I know it is a tired trope, but it’s helpful to look at the ultimate success of Counterinsurgency, or the vaunted COIN doctrine dominating the popular ethos of the American military establishment, as a three-legged stool.
As it is conceived, or at least projected for public consumption, in order for COIN to work in Afghanistan –
1) The central government must be legitimate in the eyes of the Afghan people and willing to work hand in glove with the U.S military to pursue the campaign to its proscribed ends.
2) Afghan security forces must be trained and equipped and trusted enough by the civilian population to eventually provide security and to “hold” in the long-term any territory coalition forces can wrest from the “enemy” in the current campaign.
3) The U.S military must have trust (and assistance) from the Afghan civilian population in order to gain leverage over the insurgency and to build legitimacy for the government in Kabul.
All three goals bear serious problematic signs of failure today and yet, there is no realistic talk from the Obama Administration, nor the senior military brass about the prospects of any of this having a snow ball’s chance in hell of ever seeing fruition. Karzai’s legitimacy, and particularly his standing with the Pashtun people (at least 46 percent of the population), is a joke. The reliability of the Afghan security forces is much worse than any administration flak or Washington COIN pusher will concede.
And the military’s success with winning over “the hearts and minds” of the Afghan people? We can’t necessarily blame the soldiers themselves. They were trained to kill — and in a post-9/11 world, their target practice was on dummies with funny headgear who spoke even funnier languages and lived in sand traps and goat-dotted mountains — not to make friends or strive to be the next Greg Mortenson. But it is in the soldiers’ and Marines’ own words that we can sense the truth of the matter — and of how flimsy this house of cards really is.
First, war scribe Robert Young Pelton wrote this engaging chronicle earlier this year of his time with one unit of the Human Terrain Project – the Army’s (clearly problematic) attempt to inject anthropologists/social scientists onto the battlefield to engage the people and to learn more about the regional tapestry for the benefit of the mission. What he found was earnest but overwhelmed personnel, and, more than a little disdain, a lot of confusion and a truck load of condescension and outright scorn for the whole “touchy-feely” approach from the chain of command he had encounters with. A good read, for which Pelton tells me he has been virtually “cut off” from the press office and the lead guy for the project (it’s also worth it to read the reaction to Pelton’s piece, particularly from the Army and subsequent comments).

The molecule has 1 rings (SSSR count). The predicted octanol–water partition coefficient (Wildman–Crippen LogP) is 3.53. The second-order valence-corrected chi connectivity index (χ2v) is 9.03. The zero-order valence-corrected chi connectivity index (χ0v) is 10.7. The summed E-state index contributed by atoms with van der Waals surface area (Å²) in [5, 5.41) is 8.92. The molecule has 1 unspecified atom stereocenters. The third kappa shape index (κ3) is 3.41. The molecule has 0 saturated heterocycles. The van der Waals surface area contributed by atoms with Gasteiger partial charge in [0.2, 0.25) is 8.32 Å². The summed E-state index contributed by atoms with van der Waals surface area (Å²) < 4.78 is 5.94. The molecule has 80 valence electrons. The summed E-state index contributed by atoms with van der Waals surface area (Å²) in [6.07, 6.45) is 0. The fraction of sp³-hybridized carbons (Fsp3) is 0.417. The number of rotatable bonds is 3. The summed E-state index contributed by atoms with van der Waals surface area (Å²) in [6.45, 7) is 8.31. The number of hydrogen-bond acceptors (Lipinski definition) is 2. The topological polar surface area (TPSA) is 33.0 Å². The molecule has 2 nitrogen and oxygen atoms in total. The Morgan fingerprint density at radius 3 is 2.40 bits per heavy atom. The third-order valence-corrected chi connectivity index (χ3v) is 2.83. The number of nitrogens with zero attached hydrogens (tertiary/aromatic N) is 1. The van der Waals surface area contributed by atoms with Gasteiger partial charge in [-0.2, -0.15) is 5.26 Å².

Secondly, this little nugget, posted yesterday by COIN hagiographer Tom Ricks. Again, it takes a non-commissioned officer, not a “senior officer who represents the Establishment Party they serve” as one commenter described, to show how this thing is headed to nowheresville. Why? This last paragraph says it all:
Doesn’t matter if you like the people or not. Don’t really care if you think their ideology is bullshit. Fact is if you want to win, the people have to believe that you are sincere and convincing them that it is in their best interest to support you vice your enemy is a key part. Winning is what matters and the only way to do that is getting better at COIN and IO, regardless of how much we hate it. Read it all here.
As Ricks so artfully blurts at the end, “nuff said?”